Ken Loach urges Jeremy Corbyn supporters to flood BBC with 'bias' complaints
Veteran film maker Ken Loach last night urged supporters of Jeremy Corbyn to flood the BBC with complaints of “bias” against the Labour leader.
At a rally in central London the Kes and Cathy Come Home director branded the broadcaster an “arm of the state” peddling “propaganda”.
And he warned Labour MPs against Mr Corbyn who might be fearing deselection they did not have a "job for life".
Supporters of the embattled Labour leader, who is on course to beat Owen Smith in the current contest to retain his job, have long complained of media bias against him.
Mr Loach twice read out the number for the BBC complaints line, telling the audience the mass movement behind the embattled leftwinger could use it to speak out.
“The first option you get will be 'do you want to make a comment?' - don't go there,” he said, to laughs from the crowd.
“The second one will be 'do you want to say something nice?' – don't go there.
“The third one will be 'do you want to make a complaint?' It's worth it – it makes you feel better. Give it a whirl.”
He added: “We have got to be prepared for every dirty trick.”
Mr Loach, who covers social issues such as poverty, homelessness and welfare in his films, rallied the crowd with scathing attacks on the broadcaster.
“The BBC is an arm of the state. The BBC is not some objective chronicler of our time – it is an arm of the state,” he argued.
“They have this pretence of objectivity where in fact it is propaganda on behalf of the broad interests of the state.”
He said the press was set against Mr Corbyn because he is the “first Labour leader since its inception that is a real threat to capital”.
And he lamented that policy announcements by Mr Corbyn, such as an end to privatisation in the NHS, the reopening of public libraries and the creation of 200 energy companies, went uncovered in the press.
Elsewhere, Mr Loach raised the spectre of deselection for MPs critical of Mr Corbyn, warning them: "It's not a job for life"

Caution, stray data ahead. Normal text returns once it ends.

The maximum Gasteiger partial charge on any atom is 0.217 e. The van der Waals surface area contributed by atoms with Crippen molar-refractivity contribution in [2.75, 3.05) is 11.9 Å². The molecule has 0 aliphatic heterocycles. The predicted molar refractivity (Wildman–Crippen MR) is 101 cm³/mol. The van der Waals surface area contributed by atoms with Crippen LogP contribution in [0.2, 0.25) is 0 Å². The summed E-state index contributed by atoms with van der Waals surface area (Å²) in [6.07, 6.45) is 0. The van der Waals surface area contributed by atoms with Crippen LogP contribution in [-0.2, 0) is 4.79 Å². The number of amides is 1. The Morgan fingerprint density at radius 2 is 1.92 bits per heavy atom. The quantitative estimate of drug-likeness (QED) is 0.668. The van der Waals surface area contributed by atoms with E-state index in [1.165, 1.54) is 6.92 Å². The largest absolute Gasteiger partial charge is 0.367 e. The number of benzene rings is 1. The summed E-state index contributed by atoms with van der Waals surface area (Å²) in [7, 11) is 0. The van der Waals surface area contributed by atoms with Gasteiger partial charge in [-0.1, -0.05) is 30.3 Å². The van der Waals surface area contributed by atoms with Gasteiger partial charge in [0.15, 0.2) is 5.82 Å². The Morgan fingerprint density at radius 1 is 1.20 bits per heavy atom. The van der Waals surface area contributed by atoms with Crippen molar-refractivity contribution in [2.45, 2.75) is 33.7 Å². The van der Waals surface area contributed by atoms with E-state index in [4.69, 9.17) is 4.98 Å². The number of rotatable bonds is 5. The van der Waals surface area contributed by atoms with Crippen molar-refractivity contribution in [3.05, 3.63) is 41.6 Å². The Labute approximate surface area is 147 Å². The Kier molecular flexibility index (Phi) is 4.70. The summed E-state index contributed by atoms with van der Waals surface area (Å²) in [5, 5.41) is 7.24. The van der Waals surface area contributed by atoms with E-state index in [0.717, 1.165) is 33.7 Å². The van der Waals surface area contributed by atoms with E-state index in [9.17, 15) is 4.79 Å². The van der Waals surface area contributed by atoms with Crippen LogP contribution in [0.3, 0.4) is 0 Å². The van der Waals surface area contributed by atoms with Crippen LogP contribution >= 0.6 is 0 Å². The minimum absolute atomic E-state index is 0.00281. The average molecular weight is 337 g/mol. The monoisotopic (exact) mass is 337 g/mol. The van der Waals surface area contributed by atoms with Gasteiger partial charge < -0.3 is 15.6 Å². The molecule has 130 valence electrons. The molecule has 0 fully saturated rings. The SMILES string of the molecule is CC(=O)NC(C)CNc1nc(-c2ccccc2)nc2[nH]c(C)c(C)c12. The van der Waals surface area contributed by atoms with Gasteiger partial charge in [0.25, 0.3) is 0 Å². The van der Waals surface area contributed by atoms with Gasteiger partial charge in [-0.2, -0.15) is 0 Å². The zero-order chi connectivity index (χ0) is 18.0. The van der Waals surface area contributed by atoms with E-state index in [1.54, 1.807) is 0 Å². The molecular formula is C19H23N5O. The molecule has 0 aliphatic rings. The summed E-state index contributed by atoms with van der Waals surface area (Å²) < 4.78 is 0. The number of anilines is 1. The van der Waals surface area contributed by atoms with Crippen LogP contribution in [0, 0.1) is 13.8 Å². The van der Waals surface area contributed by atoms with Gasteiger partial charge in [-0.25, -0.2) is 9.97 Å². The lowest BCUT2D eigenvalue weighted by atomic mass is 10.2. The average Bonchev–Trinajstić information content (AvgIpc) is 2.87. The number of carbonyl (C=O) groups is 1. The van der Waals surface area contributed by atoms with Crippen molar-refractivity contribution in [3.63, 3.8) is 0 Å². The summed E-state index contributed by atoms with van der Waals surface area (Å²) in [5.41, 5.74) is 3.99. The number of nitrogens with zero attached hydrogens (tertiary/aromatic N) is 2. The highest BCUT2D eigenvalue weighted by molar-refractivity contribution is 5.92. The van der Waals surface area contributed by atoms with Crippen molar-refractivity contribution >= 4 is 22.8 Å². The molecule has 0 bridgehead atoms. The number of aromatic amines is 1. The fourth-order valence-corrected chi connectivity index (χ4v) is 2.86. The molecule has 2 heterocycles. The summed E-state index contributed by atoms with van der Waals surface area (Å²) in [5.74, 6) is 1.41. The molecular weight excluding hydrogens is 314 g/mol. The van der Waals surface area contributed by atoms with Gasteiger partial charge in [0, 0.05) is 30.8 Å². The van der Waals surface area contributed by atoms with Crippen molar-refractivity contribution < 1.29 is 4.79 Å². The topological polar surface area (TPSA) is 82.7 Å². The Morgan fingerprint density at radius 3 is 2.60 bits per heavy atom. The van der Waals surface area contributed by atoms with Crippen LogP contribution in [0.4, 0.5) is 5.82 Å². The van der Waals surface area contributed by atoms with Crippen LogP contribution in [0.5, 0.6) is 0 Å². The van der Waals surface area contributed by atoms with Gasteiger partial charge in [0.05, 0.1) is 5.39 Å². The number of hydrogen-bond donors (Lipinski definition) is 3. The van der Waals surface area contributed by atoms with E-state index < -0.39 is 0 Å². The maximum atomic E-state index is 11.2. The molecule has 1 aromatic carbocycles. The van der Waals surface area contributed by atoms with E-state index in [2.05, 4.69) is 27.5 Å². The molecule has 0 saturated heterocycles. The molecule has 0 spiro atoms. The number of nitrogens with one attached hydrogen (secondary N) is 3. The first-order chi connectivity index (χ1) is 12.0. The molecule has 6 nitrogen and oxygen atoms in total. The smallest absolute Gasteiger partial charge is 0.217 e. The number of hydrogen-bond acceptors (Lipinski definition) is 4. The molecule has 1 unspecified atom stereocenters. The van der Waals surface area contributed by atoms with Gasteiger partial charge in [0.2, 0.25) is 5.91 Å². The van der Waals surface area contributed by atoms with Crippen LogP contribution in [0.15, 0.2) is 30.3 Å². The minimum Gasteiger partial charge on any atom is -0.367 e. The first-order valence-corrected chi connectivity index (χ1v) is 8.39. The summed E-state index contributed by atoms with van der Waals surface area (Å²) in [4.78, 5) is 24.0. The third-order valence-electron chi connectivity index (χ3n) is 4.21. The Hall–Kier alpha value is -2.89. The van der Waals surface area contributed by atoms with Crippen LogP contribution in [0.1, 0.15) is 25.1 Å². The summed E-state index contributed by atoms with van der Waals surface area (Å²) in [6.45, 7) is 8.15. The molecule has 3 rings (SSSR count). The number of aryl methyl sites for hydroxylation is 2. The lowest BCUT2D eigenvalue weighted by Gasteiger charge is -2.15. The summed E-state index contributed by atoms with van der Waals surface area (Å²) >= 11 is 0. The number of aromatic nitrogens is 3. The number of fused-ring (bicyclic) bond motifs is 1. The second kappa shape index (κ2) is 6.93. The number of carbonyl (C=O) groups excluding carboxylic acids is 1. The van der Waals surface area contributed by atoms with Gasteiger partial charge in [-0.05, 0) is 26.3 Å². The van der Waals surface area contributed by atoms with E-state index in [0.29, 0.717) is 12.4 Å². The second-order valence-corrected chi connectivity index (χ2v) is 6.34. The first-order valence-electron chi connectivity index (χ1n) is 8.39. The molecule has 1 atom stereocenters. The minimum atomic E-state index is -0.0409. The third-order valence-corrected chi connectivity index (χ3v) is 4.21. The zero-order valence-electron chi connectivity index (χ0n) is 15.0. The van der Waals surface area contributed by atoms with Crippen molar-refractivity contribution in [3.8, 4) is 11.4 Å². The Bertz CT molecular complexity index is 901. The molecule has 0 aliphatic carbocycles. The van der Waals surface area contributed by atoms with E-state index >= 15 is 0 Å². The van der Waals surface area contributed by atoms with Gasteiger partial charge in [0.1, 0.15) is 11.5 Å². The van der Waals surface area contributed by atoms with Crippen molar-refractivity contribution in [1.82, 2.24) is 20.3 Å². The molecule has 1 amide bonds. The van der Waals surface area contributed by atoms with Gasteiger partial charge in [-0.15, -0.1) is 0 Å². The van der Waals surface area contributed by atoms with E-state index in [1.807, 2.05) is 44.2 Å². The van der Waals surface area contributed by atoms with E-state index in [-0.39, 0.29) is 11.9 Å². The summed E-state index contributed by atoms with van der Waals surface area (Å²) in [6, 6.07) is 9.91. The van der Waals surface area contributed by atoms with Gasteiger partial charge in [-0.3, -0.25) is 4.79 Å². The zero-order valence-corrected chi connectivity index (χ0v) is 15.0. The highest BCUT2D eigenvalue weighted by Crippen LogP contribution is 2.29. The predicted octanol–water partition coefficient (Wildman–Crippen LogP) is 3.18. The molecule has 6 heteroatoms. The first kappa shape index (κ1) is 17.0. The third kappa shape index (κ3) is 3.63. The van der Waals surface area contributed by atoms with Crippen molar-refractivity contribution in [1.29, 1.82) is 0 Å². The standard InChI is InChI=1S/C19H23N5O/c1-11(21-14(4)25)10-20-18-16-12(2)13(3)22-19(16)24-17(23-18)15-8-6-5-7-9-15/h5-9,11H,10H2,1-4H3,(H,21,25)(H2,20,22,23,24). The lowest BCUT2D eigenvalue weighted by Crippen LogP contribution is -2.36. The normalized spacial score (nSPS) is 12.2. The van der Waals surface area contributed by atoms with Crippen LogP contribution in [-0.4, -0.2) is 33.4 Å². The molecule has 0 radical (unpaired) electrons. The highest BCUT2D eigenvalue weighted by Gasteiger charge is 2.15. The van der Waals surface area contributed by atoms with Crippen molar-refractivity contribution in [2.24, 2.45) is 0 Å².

“Labour party members have the right to be repented by someone they choose,” he added, to cheers from the audience.
Chris Nineham, an officer of the Stop the War campaign formerly chaired by Mr Corbyn, launched his own broadside at the media during the event.
He said publications such as the BBC and the Guardian had become “organising centres for the opposition” against protest groups and the Corbyn campaign.
“They have gone beyond just reflecting prejudice towards generating antipathy, hostility and antagonism towards progressive politics,” he said.
A report by London School of Economics academics released in July found three-quarters of newspaper stories about Mr Corbyn at the start of his leadership distorted or failed to represent his views.
A second report by Media Reform Coalition, which organised last night's event, found sources critical of Mr Corbyn got double the airtime on TV than those supportive of him.
But a BBC spokesperson told PoliticsHome: “The BBC is editorially independent and our news adheres to clear impartiality guidelines.
"Our coverage of Labour remains impartial whilst airing views from both sides of the party’s ongoing divisions.”